Key Keeper and Apprentice Priest Telling Tales of The Walls

The first wall is not too bad. But the second and last wall are a complete 90 degree angle with only small finger holes to pull you up. No ropes, no safety. You must have nerves of steel to pull yourself to the top. When you get to the top you are overcome with some of Ethiopia’s most incredible scenery. All the feelings of accomplishment soon fade when you realize you still have to walk the wall to the church. The wall is about a 10 m ledge walk, with a cliff face on one side and a 200 m drop to your death on the other. The bottom of the ledge is about 2 feet wide. It is, in fact, just as scary as the climb up.


View from Abuna Yemata Guh

Stumbling into the entrance of the church was exhilarating. My heart was pounding, the palms of my hands sweating profusely, all while I was having a mild panic attack. The priest fumbled with the large gothic-looking key and opened the large door to the cave church. The inside of the cave was covered in colorful murals. The priest showed me a few bibles he claimed were over 500 hundred years old. Their tattered leather covers were worn from countless years of use in ceremony. This place is incredibly special. Not just the church itself, but the death defying experience you must endure in order to get here.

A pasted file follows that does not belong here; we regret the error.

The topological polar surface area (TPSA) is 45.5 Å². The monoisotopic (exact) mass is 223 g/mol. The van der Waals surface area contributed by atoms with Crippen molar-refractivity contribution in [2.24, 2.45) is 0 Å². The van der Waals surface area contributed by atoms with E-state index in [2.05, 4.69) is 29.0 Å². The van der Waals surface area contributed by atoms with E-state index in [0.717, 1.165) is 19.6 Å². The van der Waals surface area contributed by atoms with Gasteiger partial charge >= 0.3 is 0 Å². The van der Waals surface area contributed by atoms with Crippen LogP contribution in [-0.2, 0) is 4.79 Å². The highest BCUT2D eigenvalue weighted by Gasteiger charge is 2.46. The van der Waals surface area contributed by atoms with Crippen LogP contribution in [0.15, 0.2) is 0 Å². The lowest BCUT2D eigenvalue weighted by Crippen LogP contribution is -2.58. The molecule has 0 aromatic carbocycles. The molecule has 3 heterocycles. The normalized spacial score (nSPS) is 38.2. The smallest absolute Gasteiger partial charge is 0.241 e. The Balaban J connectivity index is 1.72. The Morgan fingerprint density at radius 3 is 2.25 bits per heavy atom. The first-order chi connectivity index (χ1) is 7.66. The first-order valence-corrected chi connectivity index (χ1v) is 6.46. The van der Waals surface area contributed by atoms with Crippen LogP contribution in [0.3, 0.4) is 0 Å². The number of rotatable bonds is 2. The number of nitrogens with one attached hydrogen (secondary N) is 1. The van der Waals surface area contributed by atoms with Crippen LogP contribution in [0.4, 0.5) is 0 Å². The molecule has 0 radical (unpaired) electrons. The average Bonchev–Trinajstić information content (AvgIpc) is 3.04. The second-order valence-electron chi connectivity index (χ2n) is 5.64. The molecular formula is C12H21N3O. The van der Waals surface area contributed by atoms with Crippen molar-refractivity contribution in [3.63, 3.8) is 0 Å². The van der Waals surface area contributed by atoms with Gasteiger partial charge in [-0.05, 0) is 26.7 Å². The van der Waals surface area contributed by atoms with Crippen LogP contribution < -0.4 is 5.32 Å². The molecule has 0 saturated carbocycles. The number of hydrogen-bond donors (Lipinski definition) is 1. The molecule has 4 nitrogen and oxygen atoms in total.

Leaving the mountain with a new-found energy, feeling like I could conquer any challenge life throws at me, we set off to a few more churches. The other churches we saw this day were also interesting. To be honest though, none of them left such an impression in my mind like Abuna Yemata Guh did.


Before sunset, we climbed a steep mountain to Abuna Abraham. Not a scary climb like that morning’s events; this climb was full of amazing scenery as far as the eye could see. The church is built into the side of the mountain. The inside is filled with large pillars that seemingly prevent the roof of the cave from collapsing. Inside there are chambers you are not allowed to enter; only the high priest may enter them.